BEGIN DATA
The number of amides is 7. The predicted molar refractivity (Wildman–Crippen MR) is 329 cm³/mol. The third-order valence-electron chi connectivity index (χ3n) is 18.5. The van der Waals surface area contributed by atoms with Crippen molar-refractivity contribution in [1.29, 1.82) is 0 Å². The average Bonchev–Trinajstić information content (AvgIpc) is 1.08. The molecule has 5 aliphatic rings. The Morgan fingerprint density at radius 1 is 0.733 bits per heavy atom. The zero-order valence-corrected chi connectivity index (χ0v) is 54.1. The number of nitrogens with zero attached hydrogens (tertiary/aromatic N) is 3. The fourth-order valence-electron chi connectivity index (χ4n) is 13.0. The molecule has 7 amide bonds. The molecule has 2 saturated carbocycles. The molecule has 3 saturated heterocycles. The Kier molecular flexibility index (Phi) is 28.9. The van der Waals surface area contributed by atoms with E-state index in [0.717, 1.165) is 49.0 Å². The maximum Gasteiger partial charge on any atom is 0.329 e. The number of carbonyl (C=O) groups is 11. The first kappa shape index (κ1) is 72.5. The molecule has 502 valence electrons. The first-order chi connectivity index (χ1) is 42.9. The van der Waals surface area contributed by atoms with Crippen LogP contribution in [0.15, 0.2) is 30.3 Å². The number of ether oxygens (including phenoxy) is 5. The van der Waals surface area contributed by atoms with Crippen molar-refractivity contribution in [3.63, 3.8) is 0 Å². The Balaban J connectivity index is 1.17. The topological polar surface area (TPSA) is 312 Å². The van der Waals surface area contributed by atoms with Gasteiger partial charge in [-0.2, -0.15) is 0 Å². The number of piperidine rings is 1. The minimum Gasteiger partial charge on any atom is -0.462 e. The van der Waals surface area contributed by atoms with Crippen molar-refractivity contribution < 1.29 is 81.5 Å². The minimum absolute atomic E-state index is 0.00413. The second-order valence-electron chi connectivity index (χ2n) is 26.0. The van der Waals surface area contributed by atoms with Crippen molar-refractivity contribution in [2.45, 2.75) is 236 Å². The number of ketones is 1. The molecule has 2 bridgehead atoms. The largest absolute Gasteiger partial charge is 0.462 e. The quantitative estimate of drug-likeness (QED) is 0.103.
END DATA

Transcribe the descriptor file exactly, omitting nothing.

The number of amides is 7. The predicted molar refractivity (Wildman–Crippen MR) is 329 cm³/mol. The third-order valence-electron chi connectivity index (χ3n) is 18.5. The van der Waals surface area contributed by atoms with Crippen molar-refractivity contribution in [1.29, 1.82) is 0 Å². The average Bonchev–Trinajstić information content (AvgIpc) is 1.08. The molecule has 5 aliphatic rings. The Morgan fingerprint density at radius 1 is 0.733 bits per heavy atom. The zero-order valence-corrected chi connectivity index (χ0v) is 54.1. The number of nitrogens with zero attached hydrogens (tertiary/aromatic N) is 3. The fourth-order valence-electron chi connectivity index (χ4n) is 13.0. The molecule has 7 amide bonds. The molecule has 2 saturated carbocycles. The molecule has 3 saturated heterocycles. The Kier molecular flexibility index (Phi) is 28.9. The van der Waals surface area contributed by atoms with E-state index in [0.717, 1.165) is 49.0 Å². The maximum Gasteiger partial charge on any atom is 0.329 e. The number of carbonyl (C=O) groups is 11. The first kappa shape index (κ1) is 72.5. The molecule has 502 valence electrons. The first-order chi connectivity index (χ1) is 42.9. The van der Waals surface area contributed by atoms with Crippen LogP contribution in [0.15, 0.2) is 30.3 Å². The number of ether oxygens (including phenoxy) is 5. The van der Waals surface area contributed by atoms with Crippen molar-refractivity contribution in [3.63, 3.8) is 0 Å². The Balaban J connectivity index is 1.17. The topological polar surface area (TPSA) is 312 Å². The van der Waals surface area contributed by atoms with Gasteiger partial charge in [-0.2, -0.15) is 0 Å². The number of piperidine rings is 1. The minimum Gasteiger partial charge on any atom is -0.462 e. The van der Waals surface area contributed by atoms with Crippen molar-refractivity contribution < 1.29 is 81.5 Å². The minimum absolute atomic E-state index is 0.00413. The second-order valence-electron chi connectivity index (χ2n) is 26.0. The van der Waals surface area contributed by atoms with Crippen molar-refractivity contribution in [2.45, 2.75) is 236 Å². The number of ketones is 1. The molecule has 2 bridgehead atoms. The largest absolute Gasteiger partial charge is 0.462 e. The quantitative estimate of drug-likeness (QED) is 0.103.